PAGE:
Alabama Passes Near-Total Abortion Ban, Even In Cases Of Rape Or Incest

We've all heard about Roe v. Wade, the 1973 decision by the U.S. Supreme Court that protected a woman's right to choose whether or not to have an abortion.

It also laid out the rules by which state governments could create their own laws around abortion.

The decision was meant to balance the rights of the woman with the laws of the federal and state governments.


While Roe v. Wade affirmed that women have the fundamental right to choose whether or not to have an abortion, it also allowed states to have some wiggle room in how they regulated them.

Depending on the trimester, state governments would have more or less power.

In the first trimester, states could not prohibit abortions. In the second trimester, abortions still had to be allowed but the procedure could be regulated to focus on maternal health.

It is only in the third trimester that states could ban abortion entirely, but they still had to include exceptions for when a mother's life is in danger.

However, in the last year or so, more and more states are presenting new bills that severely restrict a woman's ability to get an abortion.

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The first trimester includes weeks 1-12 of the pregnancy, which per Roe v. Wade should not have any abortion restrictions.

To say the debate has been heated would be an understatement.

States passing "Heartbeat Bills" are going directly against that ruling.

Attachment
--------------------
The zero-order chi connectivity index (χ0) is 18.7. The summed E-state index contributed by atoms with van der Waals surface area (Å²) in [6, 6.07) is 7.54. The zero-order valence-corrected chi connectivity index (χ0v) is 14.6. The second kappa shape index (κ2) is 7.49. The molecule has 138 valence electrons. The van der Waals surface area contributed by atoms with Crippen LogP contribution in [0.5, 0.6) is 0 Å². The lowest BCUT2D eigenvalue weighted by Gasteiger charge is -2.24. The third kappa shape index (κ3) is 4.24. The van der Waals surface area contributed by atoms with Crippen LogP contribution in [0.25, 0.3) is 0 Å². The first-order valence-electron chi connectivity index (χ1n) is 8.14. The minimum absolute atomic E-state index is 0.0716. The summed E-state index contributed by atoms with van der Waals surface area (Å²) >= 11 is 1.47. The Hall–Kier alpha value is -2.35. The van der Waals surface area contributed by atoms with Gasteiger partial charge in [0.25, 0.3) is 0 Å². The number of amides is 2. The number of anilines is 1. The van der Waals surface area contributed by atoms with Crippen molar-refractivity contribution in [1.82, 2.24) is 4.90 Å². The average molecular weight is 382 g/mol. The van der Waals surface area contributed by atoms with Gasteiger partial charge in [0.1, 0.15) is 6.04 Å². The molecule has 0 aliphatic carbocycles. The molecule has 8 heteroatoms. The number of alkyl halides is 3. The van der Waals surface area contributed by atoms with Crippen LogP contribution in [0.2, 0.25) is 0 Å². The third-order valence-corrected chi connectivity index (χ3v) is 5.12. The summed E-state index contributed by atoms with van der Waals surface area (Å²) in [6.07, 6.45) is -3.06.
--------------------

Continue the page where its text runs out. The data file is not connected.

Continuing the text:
Most recently, Georgia is under fire for passing their own Heartbeat Bill, making abortions illegal if any fetal heartbeat is detected.

Since a heartbeat can be found as early a six weeks, many people noted that few women even know they're pregnant by that point, since the clue to buy a pregnancy test is a missed period.

The bill also included exceptions for pregnancies due to rape or incest, and if the mother's life is in danger.

While many find those exceptions good, some anti-abortion groups pulled their support for the new law because it isn't strict enough.

So after the Georgia bill passed, all eyes were on Alabama's State Senate, where an even stricter bill was on the table.

And after more than four hours of debate, the bill passed with a vote of d 25-6.

As many people noted after the vote, all 25 votes in favor of the law were cast by white men. The Alabama Senate only has four female members.

There are only three exceptions in the new law.

These are for ectopic pregnacies (when the embryo is outside the uterus), instances where there's a serious health risk for the mother, or if the fetus has a "lethal anomaly."

There is no exception for abortions in case of rape or incest.

A motion was tabled to add the exception, but it failed with a vote of 11-21.

The argument is that any exception based on how the conception took place would undermine the basis of the law, which is that the unborn child is entitled to protection.

Lawmakers clearly know that it'll be fought against in court.

In fact, that seems to be the point.

President of Planned Parenthood Southeast, Staci Fox, told CNN:

"We've seen the continual chipping away year after year in Alabama and efforts get bolder and bolder each year. I think with the President and now Kavanaugh on the court, the politics in Alabama just feel emboldened to take this egregious swipe at women's health care."

Once the law is signed, it will be six months before it goes into effect.

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The ACLU and other human rights organizations are already planning to challenge it in court.

Meanwhile, the fight between a woman's right to make decisions about her own body and those who want to restrict those rights continues.

h/t: CNN